Remains of an ancient anchorage that was used from the Middle Bronze Age onward were found southwest of Kibbutz Sedot Yam (map ref. 189695/710592; Galili, Dahari and Sharvit 1993). Three glass chunks (Nos. 9–11; 660 g, 763 g and 585 g respectively; Fig. 7) were recovered in surveys conducted in1989–1991 in the central part of the anchorage, west of the maritime education center and 20–100 m from the shore. The chunks may have been part of a shipwrecked cargo from the first century CE, which was discovered there (Assemblage No. 2; Galili and Artzy 1991: Fig. 32:2; Galili, Dahari and Sharvit 1993: Fig. 6D). The boat’s cargo included Roman bronze coins, a bronze statuette of ‘Aphrodite removing her sandal’, a bronze weight in the form of a bust of a woman, bronze bells, fishing gear and pithoi fragments. Most of the coins were minted in the second half of the first century CE, and in all likelihood the ship was wrecked at about that time. Two of the coins in the assemblage are of Nero and bear the stamp of the city of Caesarea–KAI (Galili and Artzy 1991:42). The bottom of a large glass kiln containing fragments of pale blue raw glass was discovered in a salvage excavation conducted near Caesarea’s amphitheater, several hundred meters from the sea (P. Gendelman, pers. comm.). The cargoes of raw glass discovered at Caesarea’s southern anchorage suggest that raw glass produced in the region—e.g., near Moshav Bet Eli‘ezer and Caesarea—was exported by sea. Evidence for river navigation from the hinterland to the coast was discovered in Nahal Hadera: a dock built of large ashlars, some of which were dressed with grooves for connecting metal clips (Sharvit and Galili 2000; Galili 2009:15). The dock dates to the Roman period and was used as an inland cargo terminal for boats that carried goods downstream to the coast. The dock may also have been used in later times. Such transportation would have allowed to easily transfer heavy cargoes of raw glass that was produced in the kilns at Bet Eli‘ezer, as well as agricultural produce, just as watermelons were transported downstream during the Ottoman period.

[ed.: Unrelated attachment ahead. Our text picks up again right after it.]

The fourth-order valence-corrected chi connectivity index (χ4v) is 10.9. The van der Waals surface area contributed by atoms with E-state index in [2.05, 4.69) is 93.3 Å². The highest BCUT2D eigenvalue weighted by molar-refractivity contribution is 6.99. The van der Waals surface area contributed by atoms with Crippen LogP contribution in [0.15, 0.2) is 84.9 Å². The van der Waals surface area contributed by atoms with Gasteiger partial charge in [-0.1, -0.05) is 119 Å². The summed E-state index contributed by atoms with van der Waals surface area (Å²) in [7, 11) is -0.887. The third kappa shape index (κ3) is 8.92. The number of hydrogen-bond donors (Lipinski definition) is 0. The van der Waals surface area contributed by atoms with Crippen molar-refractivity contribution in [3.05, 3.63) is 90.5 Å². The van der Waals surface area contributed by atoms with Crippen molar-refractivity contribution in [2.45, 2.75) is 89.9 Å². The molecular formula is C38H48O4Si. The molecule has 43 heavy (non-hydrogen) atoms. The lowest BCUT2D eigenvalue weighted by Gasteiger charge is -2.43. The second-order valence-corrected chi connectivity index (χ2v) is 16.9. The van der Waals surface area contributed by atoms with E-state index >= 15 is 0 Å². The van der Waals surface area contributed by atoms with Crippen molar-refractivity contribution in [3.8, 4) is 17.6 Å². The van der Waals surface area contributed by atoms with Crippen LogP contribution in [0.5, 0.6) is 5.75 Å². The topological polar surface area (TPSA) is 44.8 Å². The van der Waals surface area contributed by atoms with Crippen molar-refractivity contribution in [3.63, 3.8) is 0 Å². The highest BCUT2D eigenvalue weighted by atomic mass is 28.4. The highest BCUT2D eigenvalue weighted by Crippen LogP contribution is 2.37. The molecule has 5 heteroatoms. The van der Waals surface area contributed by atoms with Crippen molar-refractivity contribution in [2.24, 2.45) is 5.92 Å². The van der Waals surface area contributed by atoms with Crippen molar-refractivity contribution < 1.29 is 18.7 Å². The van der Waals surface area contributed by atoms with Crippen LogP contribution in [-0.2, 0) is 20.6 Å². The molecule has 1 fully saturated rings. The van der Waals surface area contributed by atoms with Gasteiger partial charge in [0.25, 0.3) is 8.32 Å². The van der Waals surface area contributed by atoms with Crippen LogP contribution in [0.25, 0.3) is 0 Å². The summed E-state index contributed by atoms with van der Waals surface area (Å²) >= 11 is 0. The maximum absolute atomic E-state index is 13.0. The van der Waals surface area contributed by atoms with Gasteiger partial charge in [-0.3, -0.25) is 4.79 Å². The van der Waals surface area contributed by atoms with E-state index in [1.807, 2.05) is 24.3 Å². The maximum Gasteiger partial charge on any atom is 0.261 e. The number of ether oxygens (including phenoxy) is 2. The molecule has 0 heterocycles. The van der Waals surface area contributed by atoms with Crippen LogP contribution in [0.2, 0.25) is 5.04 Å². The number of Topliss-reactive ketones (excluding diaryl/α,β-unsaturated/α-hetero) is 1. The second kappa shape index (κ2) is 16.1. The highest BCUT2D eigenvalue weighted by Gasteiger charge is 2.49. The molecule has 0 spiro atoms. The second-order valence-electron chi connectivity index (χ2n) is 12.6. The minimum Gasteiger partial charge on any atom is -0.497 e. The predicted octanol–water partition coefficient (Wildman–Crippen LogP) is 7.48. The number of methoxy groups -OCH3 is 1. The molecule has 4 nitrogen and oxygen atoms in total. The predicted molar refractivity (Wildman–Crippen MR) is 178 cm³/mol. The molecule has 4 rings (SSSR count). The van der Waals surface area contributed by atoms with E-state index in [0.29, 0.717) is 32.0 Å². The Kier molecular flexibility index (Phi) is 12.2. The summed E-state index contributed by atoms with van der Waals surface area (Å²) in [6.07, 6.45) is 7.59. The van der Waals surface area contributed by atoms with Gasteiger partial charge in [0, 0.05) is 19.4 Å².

Apollonia Anchorage
Remains of an anchorage protected by a submerged kurkar ridge were found south of Apollonia, near the shore (map ref. 181812/677878); it was used from the Middle Bronze Age onward.
Numerous shipwreck assemblages and objects that fell from anchoring vessels were discovered in the anchorage (Galili, Dahari and Sharvit 1992:164–165, Fig. 181; Galili, Dahari and Sharvit 1993). Two greenish blue chunks of glass were recovered during surveys conducted there (Nos. 20 and 21; 1570 g and 546.5 g respectively; Fig. 8). The upper surface of Chunk 20 was smooth and flat, indicating that it was at the top of the kiln. Chunk 21 was abraded as a result of wave actions. Five small chunks of raw glass (Nos. 22–26) were recovered from the anchorage during a survey performed in February 1991. Two of them (Nos. 22 and 23; 325 g and 262 g respectively) have a greenish blue shade, and three contain kiln debris and a scant amount of raw glass (Nos. 24–26; 258 g, 51 g, 28 g respectively; see Fig. 8). In January 1992, two other chunks of raw glass (Nos. 32, 33; 500 g and 31 g respectively; see Fig. 8) were found in the anchorage. The chunks that contained kiln debris seem to have originated in parts of the ancient city that collapsed as a result of marine erosion. Four glass kilns from the Late Byzantine period were exposed in situ at Apollonia, indicating the presence of an extensive glass industry at the site during that period (Roll and Ayalon 1989:217–221; Freestone, Jackson-Tal and Tal 2008).
Ashqelon is the most southern site along the seashore in Israel where chunks of raw glass were discovered. In October 1996, a small chunk of green opaque glass (No. 34; 26 g; Fig. 9) was found opposite the Ashqelon National Park (map ref. 158755/622238). This type of glass was used in making tesserae; it probably dates from the Roman or Byzantine period, since at the time glass was used extensively in the mosaic industry. A bluish green chunk of glass (No. 35; 500 g; Fig. 9) was discovered on the northern coast of Ashqelon, near the Holiday Inn hotel (map ref. 156752/619310). Mayumas, a suburb of Ashqelon that grew outside the city walls during the Byzantine period, was located in this area (Galili 2009:19). Additional items from the Byzantine period found near the chunk of glass, included iron anchors, lead sounding weights engraved with crosses, dozens of bronze coins from the time of Justin II (565–578 CE), stone composite anchors with carved crosses (Galili et al. 2012), a steelyard bearing Greek inscriptions and engraved crosses, a fragment of a marble chancel screen from a church and a marble grinding bowl. These items confirm the connection between the shipwreck and Byzantine Mayumas. The coins date the shipwreck to the sixth century CE (Galili, Zviely and Rosen 2009:362).